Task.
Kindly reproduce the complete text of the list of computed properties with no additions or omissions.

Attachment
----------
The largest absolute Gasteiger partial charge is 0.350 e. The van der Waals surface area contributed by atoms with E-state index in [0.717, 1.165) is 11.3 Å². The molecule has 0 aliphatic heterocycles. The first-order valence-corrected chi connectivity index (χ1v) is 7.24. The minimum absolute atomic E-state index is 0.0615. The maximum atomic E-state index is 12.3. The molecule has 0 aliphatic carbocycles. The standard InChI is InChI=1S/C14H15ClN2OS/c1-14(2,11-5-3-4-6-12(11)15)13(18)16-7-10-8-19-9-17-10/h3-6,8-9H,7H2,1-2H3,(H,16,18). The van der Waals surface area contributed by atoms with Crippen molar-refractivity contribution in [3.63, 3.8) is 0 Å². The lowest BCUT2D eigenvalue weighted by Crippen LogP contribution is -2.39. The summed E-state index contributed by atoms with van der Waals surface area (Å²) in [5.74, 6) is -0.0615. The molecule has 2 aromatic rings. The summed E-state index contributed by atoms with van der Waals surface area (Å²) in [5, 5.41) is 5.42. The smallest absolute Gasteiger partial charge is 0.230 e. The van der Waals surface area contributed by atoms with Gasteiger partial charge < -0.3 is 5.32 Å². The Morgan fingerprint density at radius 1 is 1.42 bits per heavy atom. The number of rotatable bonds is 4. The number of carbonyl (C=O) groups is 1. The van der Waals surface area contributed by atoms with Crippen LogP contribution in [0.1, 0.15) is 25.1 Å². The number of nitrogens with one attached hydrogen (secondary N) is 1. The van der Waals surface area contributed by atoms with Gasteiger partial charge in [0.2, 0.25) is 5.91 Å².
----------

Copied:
The largest absolute Gasteiger partial charge is 0.350 e. The van der Waals surface area contributed by atoms with E-state index in [0.717, 1.165) is 11.3 Å². The molecule has 0 aliphatic heterocycles. The first-order valence-corrected chi connectivity index (χ1v) is 7.24. The minimum absolute atomic E-state index is 0.0615. The maximum atomic E-state index is 12.3. The molecule has 0 aliphatic carbocycles. The standard InChI is InChI=1S/C14H15ClN2OS/c1-14(2,11-5-3-4-6-12(11)15)13(18)16-7-10-8-19-9-17-10/h3-6,8-9H,7H2,1-2H3,(H,16,18). The van der Waals surface area contributed by atoms with Crippen molar-refractivity contribution in [3.63, 3.8) is 0 Å². The lowest BCUT2D eigenvalue weighted by Crippen LogP contribution is -2.39. The summed E-state index contributed by atoms with van der Waals surface area (Å²) in [5.74, 6) is -0.0615. The molecule has 2 aromatic rings. The summed E-state index contributed by atoms with van der Waals surface area (Å²) in [5, 5.41) is 5.42. The smallest absolute Gasteiger partial charge is 0.230 e. The van der Waals surface area contributed by atoms with Gasteiger partial charge < -0.3 is 5.32 Å². The Morgan fingerprint density at radius 1 is 1.42 bits per heavy atom. The number of rotatable bonds is 4. The number of carbonyl (C=O) groups is 1. The van der Waals surface area contributed by atoms with Crippen LogP contribution in [0.1, 0.15) is 25.1 Å². The number of nitrogens with one attached hydrogen (secondary N) is 1. The van der Waals surface area contributed by atoms with Gasteiger partial charge in [0.2, 0.25) is 5.91 Å².